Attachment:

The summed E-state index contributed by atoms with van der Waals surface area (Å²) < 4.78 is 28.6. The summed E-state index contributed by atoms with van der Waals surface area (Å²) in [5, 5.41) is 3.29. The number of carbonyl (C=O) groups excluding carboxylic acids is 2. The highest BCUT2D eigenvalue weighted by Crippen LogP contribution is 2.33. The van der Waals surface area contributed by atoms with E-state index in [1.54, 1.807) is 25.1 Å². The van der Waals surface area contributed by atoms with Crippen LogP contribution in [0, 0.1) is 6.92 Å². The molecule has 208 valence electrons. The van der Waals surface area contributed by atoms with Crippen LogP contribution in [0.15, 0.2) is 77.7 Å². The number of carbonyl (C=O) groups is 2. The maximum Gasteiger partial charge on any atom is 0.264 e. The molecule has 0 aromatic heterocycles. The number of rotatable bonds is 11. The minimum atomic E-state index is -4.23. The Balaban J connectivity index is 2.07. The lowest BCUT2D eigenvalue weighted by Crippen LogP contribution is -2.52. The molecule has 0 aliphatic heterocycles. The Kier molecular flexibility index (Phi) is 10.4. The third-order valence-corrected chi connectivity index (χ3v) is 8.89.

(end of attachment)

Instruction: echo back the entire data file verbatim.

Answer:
The summed E-state index contributed by atoms with van der Waals surface area (Å²) < 4.78 is 28.6. The summed E-state index contributed by atoms with van der Waals surface area (Å²) in [5, 5.41) is 3.29. The number of carbonyl (C=O) groups excluding carboxylic acids is 2. The highest BCUT2D eigenvalue weighted by Crippen LogP contribution is 2.33. The van der Waals surface area contributed by atoms with E-state index in [1.54, 1.807) is 25.1 Å². The van der Waals surface area contributed by atoms with Crippen LogP contribution in [0, 0.1) is 6.92 Å². The molecule has 208 valence electrons. The van der Waals surface area contributed by atoms with Crippen LogP contribution in [0.15, 0.2) is 77.7 Å². The number of carbonyl (C=O) groups is 2. The maximum Gasteiger partial charge on any atom is 0.264 e. The molecule has 0 aromatic heterocycles. The number of rotatable bonds is 11. The minimum atomic E-state index is -4.23. The Balaban J connectivity index is 2.07. The lowest BCUT2D eigenvalue weighted by Crippen LogP contribution is -2.52. The molecule has 0 aliphatic heterocycles. The Kier molecular flexibility index (Phi) is 10.4. The third-order valence-corrected chi connectivity index (χ3v) is 8.89.